We've played some bad video games in our time. We paid full retail price for Brink, wasted hours in the hide and seek simulator that is Evolve and spent a birthday disappointedly flying through hoops in Superman 64. We know a bad video game when we play it.
Enter Anthem, BioWare's massively multiplayer third-person mech loot shooter video game published by Electronic Arts. Recently, Anthem has been receiving overwhelmingly negative reviews, garnering an average score of around 60 percent, with some reviews going significantly lower.
Honestly, we just don't get it. Sure, reviews are all subjective, and Anthem is by no means a masterpiece, but a failing grade? We played both of Anthem's limited weekend demos and the full game itself over the past weekend on Xbox One, having a pretty dope time overall. To resolve this dissonance, we'll be giving our objective impressions of the game, addressing some common criticisms along the way. Keep in mind that we played Anthem solely on hard difficulty, because we're fully-grown adults.
In Anthem you play as a Freelancer, an underdog mercenary hero piloting nine-foot-tall sets of power armor called Javelins to defend the last bastion of humanity (called, uh, Bastion) held within a walled city against the conquering empire of The Dominion and monstrous creatures on an alien planet with no name.
So, yeah, Anthem is basically Attack on Titan but with Iron Man suits. Seriously, the tutorial mission ends with the arrival of a giant known as a Titan. We're aware that making an Iron Man comparison is pretty basic, but the default entry animation is literally the "superhero landing" Iron Man pose.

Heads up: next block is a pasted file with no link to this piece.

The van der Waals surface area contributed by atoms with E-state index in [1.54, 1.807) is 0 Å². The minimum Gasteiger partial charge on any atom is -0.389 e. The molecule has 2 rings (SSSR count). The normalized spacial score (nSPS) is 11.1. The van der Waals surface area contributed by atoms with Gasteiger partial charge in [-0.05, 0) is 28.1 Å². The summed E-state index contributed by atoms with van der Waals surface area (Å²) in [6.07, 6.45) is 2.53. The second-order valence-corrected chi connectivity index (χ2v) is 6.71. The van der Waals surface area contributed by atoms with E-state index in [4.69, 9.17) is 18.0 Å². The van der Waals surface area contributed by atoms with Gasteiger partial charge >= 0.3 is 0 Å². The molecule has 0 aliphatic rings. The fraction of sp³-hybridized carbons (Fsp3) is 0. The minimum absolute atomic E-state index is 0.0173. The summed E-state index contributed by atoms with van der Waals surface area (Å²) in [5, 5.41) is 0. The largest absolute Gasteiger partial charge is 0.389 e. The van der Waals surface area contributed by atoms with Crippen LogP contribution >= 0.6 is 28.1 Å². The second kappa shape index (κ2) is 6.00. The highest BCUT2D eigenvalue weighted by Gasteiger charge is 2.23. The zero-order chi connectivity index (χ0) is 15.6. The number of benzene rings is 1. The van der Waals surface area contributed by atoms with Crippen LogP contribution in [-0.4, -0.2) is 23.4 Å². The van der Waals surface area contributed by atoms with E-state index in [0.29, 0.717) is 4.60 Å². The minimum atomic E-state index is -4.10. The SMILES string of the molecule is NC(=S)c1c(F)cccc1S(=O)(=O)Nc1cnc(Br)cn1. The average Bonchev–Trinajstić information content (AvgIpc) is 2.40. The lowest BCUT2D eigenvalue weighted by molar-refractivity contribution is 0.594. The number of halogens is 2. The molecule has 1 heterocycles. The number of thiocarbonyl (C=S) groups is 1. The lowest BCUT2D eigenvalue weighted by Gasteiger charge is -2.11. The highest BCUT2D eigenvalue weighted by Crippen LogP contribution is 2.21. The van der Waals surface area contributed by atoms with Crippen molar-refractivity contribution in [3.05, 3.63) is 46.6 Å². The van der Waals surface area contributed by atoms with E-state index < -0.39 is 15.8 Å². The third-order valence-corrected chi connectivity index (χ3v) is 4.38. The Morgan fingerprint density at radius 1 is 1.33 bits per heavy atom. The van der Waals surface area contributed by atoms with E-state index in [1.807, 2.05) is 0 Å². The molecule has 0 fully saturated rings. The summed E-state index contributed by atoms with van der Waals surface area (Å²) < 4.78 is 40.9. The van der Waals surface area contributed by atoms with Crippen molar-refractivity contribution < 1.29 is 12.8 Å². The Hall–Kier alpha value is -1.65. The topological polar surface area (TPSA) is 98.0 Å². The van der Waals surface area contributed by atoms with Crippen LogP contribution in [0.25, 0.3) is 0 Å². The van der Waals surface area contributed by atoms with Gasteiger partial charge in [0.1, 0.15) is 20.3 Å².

Let's start with the good. Piloting your Javelin feels incredibly satisfying. Javelins seamlessly move through land, air and sea with just the click of a stick. Though your jetpack frequently overheats, you can utilize a parabolic flight plan straight out of the Batman Arkham games for long range traversal over the lush, colorful landscape.
Each of the four classes of Javelin armor feel wholly different to control, yet remain satisfying. Piloting the Hulkbuster-inspired Colossus armor, for instance, makes you feel like the Juggernaut as you ram into enemy squads. Even the little touches like thrusters kicking in when a Javelin enters a sprinting animation make traversing the unknown an absolute thrill.
This freedom of movement also changes up Anthem's gameplay. Unlike most shooters, Anthem cannot devolve into typical cover-based combat. Instead, your omnidirectional gear enables you to constantly reassess positions and boost in to revive your teammates under heavy fire. Pinned down by an enemy wielding a flamethrower and riot shield? Just hover above to strike at its fuel tanks.
To strike at your foes, your Javelin armor is outfitted with class-specific gear and standard issue guns. There's a variety of guns to satisfy your specific playstyle, though the game is really about falling back on your armor's abilities. Additionally, performing the right special moves together with teammates will result in bonus combo damage accompanied by a satisfying sound effect. Anthem is at its best when you're circling the drain in a boss battle, only to turn the tables by performing an ultimate move, like raining down destruction with a missile barrage ripped right out of Robotech.
NEXT PAGE: Anthem's Gameplay Loop is Pretty Rewarding